By Amy Silverman
By Olivia LaVecchia
By Monica Alonzo and Stephen Lemons
By Chris Parker
By Michael Lacey
By Weston Phippen
Also falling short was a mixed-media painting by Sentrock titled thought I was a real bird, which depicted a human face popping from an opening in a stylized bird's stomach. I'm not sure whether this was an autobiographical statement or a representation of a dream or something else — again, the point of this piece, not very well rendered, completely eluded me. And slapping a clever title onto a tired image of '60s radical Angela Davis (or maybe it's Phoebe Snow singing into a tape recorder) silk-screened, maybe spray-painted, onto pegboard, as Jules Demetrius did in Aerosoul, doesn't magically transmute a stale pictorial into something profound or even marginally engaging.
Ultimately, there were two real surprises for me in this year's Chaos Theory. Probably the biggest surprise of the evening — and a pleasant one, at that — was Jeff Falk's Good Job, a mixed-media canvas incorporating, among other things, weathered pieces of children's homework, pages from old children's primers and ripped-up dictionary entries. Center canvas is a vintage cartoon of a winking sunflower face surrounded by a star and an "A," two long-standing staples in a grammar school teacher's arsenal. However, the sweet nostalgia suffusing the piece is quietly undermined by that unsettling winking sunflower.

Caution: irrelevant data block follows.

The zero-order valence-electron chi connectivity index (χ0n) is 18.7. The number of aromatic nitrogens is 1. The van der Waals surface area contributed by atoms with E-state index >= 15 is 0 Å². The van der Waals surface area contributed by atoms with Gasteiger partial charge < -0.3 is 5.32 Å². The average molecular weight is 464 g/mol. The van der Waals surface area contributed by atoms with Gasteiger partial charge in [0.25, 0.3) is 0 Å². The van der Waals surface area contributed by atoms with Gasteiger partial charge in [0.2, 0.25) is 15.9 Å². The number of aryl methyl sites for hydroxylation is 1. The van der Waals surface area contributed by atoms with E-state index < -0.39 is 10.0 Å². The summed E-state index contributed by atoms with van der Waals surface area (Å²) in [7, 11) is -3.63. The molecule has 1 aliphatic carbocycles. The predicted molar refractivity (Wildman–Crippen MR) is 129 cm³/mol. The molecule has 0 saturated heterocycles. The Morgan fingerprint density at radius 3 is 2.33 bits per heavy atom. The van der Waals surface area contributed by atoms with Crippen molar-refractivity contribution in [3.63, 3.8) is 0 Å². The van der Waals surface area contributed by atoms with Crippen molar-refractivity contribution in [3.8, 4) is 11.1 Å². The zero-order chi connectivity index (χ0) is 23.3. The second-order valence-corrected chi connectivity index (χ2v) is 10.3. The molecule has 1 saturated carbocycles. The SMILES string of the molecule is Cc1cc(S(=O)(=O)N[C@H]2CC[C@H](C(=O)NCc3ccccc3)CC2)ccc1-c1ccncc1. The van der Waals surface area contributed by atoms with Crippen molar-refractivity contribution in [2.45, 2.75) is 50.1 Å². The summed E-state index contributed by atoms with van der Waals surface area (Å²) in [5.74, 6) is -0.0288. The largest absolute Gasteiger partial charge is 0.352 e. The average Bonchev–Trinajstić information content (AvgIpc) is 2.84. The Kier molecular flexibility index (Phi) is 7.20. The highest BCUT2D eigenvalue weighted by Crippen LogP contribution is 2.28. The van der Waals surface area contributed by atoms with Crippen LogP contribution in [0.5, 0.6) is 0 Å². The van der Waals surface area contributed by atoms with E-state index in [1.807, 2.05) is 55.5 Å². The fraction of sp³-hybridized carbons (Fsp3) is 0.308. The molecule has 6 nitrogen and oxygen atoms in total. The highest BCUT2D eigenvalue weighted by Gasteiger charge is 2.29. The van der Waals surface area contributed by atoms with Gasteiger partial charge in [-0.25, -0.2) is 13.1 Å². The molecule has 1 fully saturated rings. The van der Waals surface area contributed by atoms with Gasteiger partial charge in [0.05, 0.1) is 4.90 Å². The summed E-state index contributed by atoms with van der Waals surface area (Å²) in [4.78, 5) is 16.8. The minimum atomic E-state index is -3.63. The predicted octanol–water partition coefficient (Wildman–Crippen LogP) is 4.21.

The less pleasant surprise of the evening was Carrie Marill's Qberty, lent by Scottsdale's Lisa Sette Gallery. The far from stellar gouache on paper features an unremarkable pattern of different colored stacked blocks. It's a mediocre, second-thought representation of the artist's current work and should never have been submitted to "Chaos Theory." If I weren't already familiar with Marill's art, would I even bother to see her current two-artist show at Scottsdale Center for Contemporary Art? Probably not.